ER To Floor Nurse Transfers at Shift Change Protocols.

Shift change in a hospital is a dangerous time. Nurses are leaving their 12 hour shifts as new nurses are arriving to take over all the necessary patient care. However, try transferring a patient from the ER to the floor at the end of a long and grueling shift and you're likely going to get an assortment of reasons from the floor nurse about why the patient can't transfer. The room isn't clean. We don't have staffing yet. The nurse is at lunch. The nurse is busy.  We don't want to.  You name it, there's a reason why floor nurses will never accept a patient at shift change. But why? Why are floor nurses so good at blocking admissions at that magic shift change hour? I think it's a survival technique handed down through generations of floor nursing leadership. These nursing ecards help explain their attitudes about this very important patient safety issue.

"Never accept an ER transfer at shift change.  Who do those ER bitches think they are anyway? --- any floor nurse."

Never accept an ER transfer at shift change.  Who do those ER nurses think they are anyway ecard humor photo


"A heartfelt thank you to the hospital cleaning crew for their hard work and dedication.  Except when the floor nurse delays my ER transfer because of your lazy ass."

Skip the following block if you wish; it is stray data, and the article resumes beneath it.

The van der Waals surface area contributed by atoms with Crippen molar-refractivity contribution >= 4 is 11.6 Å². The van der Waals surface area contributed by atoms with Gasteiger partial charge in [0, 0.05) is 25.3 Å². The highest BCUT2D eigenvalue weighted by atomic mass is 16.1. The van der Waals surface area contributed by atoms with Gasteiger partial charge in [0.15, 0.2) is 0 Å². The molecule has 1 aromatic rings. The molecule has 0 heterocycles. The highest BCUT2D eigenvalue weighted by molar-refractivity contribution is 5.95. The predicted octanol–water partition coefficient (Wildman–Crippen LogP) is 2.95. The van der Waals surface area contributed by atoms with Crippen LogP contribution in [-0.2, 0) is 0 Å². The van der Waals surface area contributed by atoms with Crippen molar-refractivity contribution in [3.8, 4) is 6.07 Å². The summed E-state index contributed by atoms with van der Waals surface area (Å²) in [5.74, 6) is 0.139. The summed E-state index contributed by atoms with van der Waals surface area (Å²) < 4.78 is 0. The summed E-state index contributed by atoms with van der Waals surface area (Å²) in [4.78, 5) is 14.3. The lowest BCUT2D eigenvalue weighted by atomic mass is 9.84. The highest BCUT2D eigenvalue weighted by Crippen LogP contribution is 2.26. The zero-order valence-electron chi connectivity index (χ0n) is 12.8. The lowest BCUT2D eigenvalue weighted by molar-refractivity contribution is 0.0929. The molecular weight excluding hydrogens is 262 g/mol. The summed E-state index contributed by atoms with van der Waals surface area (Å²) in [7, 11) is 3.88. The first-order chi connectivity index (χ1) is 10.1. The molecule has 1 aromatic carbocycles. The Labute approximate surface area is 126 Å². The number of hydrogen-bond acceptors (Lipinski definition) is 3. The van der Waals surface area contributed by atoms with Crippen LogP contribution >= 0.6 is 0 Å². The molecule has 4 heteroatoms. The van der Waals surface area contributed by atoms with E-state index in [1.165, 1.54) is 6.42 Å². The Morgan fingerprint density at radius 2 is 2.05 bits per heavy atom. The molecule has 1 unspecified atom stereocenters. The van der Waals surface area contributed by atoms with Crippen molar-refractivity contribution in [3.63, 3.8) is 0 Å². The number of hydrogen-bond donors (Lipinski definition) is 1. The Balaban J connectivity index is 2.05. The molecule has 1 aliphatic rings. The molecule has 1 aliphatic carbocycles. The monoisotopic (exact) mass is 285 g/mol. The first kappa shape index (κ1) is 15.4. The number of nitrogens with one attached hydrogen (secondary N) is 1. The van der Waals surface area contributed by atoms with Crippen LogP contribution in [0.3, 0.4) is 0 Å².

A heartfelt thank you to the hospital cleaning crew for their hard work and dedication.  Except when the floor nurse delays my ER transfer because of your lazy ass nurse ecard humor photo.


"Be nice to your nurse.  They are your best advocate in the hospital.  (Except during shift change when they just want to be left the f*** alone.)"

Be nice to your nurse.  They are your best advocate in the hospital except during shift change when they just want to be left alone ecard humor photo.


Here's a picture I took for an old caption contest of mine. One of my favorite responses? "I think the ER nurse left me in here!"

Skeleton on a toilet picture


This post is for entertainment purposes only and likely contains humor only understood by those in a healthcare profession. Read at your own risk. 

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